How can you tell if a chicken piece is cooked? The color is a common way to know if a piece of chicken has been cooked. However, this method is not reliable.

Chicken is high in Salmonella as well as Campylobacter. These are the two most common causes of foodborne illness. Chicken meat contains these bacteria, so it is important to cook the chicken through.

Myoglobin (an oxygen-binding pigment similar to hemoglobin) is denatured and causes muscle tissue to change color. The color of chicken muscle is not as dramatic because it contains less myoglobin.

Another strain of Fusarium, called TR4, that kills many varieties, including Cavendish, is spreading into more and more nations. This fungus threatens food security and livelihoods in many places.

Kema, along with his colleagues, wondered if exposure of Cavendish bananas to TR1 could protect them from TR4. The team dunked young plants in a solution that contained various types of TR1 fungus. The team immersed the plants at different intervals, from 30 minutes up to 10 days afterward.

The team discovered that exposure to a specific strain of TR1 in Brazil could provide significant protection from TR4 for up to 10 days later.

Kema says, “Somehow, you’re activating a protection mechanism that protects TR4 plants as well.” “But this protection is temporary.”

He says that this protective effect was found in plants of other species. Because plants don’t have immune system cells that can remember pathogens, like animals, the product comes from switching on general protective mechanisms instead of specific ones resulting from a vaccination. The team is trying to figure out how to permanently activate these mechanisms without exposing bananas to live fungi.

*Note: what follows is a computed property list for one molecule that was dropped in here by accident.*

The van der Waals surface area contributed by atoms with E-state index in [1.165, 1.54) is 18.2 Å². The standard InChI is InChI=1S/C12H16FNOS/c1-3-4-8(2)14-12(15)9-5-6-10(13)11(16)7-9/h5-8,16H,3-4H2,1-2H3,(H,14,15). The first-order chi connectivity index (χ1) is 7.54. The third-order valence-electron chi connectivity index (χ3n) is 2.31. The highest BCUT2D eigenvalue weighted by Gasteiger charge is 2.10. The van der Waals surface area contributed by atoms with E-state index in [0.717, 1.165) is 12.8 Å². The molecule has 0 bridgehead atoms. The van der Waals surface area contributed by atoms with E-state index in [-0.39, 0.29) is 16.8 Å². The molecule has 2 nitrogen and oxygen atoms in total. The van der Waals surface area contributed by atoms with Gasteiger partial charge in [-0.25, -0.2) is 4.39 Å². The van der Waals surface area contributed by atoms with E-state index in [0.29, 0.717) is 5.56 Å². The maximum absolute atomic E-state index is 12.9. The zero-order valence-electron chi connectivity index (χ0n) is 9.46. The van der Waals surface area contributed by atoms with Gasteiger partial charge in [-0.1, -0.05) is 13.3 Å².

The CRISPR technology has destroyed the virus that lurks in the banana genome

Kema says that even if this could be done or if other approaches, such as genetics engineering, were to be used, it would not solve the entire industry’s problem, especially since TR4 isn’t the only disease affecting the banana industry.

He says the main problem is that the world relies heavily on one variety of fruit. Cavendish bananas account for 95 percent of all exports and more than half of the total banana crop. All Cavendish bananas have the same genetic makeup because Cavendish is like most edible bananas. This makes the plantations more susceptible to disease.

Kema says that diversification is essential. The banana industry must invest in the development of new varieties that are tasty and resistant to disease. Supermarkets should stock them, and customers need to purchase them. Kema says that banana production is not sustainable at the moment.